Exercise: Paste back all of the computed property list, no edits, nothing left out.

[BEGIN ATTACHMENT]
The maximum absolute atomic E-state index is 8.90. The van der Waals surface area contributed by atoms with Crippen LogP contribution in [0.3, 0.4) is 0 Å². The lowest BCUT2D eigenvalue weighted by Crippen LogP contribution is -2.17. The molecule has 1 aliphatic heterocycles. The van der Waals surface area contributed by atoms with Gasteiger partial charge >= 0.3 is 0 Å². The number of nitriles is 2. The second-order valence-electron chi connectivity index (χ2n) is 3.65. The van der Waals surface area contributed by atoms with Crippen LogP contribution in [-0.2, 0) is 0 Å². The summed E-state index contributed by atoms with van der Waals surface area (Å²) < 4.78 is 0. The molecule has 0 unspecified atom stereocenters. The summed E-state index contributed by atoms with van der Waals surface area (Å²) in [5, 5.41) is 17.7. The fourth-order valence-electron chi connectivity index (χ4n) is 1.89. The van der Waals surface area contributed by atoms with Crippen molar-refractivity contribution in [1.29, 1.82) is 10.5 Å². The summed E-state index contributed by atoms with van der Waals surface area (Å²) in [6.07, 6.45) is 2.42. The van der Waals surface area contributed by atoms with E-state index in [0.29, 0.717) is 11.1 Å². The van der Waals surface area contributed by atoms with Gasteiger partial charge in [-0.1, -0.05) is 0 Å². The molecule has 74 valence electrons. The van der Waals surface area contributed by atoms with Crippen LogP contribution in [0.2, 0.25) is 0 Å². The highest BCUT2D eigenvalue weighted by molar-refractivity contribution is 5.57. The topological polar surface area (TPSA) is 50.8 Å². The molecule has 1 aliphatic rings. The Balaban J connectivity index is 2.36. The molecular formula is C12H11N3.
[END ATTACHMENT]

The maximum absolute atomic E-state index is 8.90. The van der Waals surface area contributed by atoms with Crippen LogP contribution in [0.3, 0.4) is 0 Å². The lowest BCUT2D eigenvalue weighted by Crippen LogP contribution is -2.17. The molecule has 1 aliphatic heterocycles. The van der Waals surface area contributed by atoms with Gasteiger partial charge >= 0.3 is 0 Å². The number of nitriles is 2. The second-order valence-electron chi connectivity index (χ2n) is 3.65. The van der Waals surface area contributed by atoms with Crippen LogP contribution in [-0.2, 0) is 0 Å². The summed E-state index contributed by atoms with van der Waals surface area (Å²) < 4.78 is 0. The molecule has 0 unspecified atom stereocenters. The summed E-state index contributed by atoms with van der Waals surface area (Å²) in [5, 5.41) is 17.7. The fourth-order valence-electron chi connectivity index (χ4n) is 1.89. The van der Waals surface area contributed by atoms with Crippen molar-refractivity contribution in [1.29, 1.82) is 10.5 Å². The summed E-state index contributed by atoms with van der Waals surface area (Å²) in [6.07, 6.45) is 2.42. The van der Waals surface area contributed by atoms with E-state index in [0.29, 0.717) is 11.1 Å². The van der Waals surface area contributed by atoms with Gasteiger partial charge in [-0.1, -0.05) is 0 Å². The molecule has 74 valence electrons. The van der Waals surface area contributed by atoms with Crippen LogP contribution in [0.2, 0.25) is 0 Å². The highest BCUT2D eigenvalue weighted by molar-refractivity contribution is 5.57. The topological polar surface area (TPSA) is 50.8 Å². The molecule has 1 aliphatic rings. The Balaban J connectivity index is 2.36. The molecular formula is C12H11N3.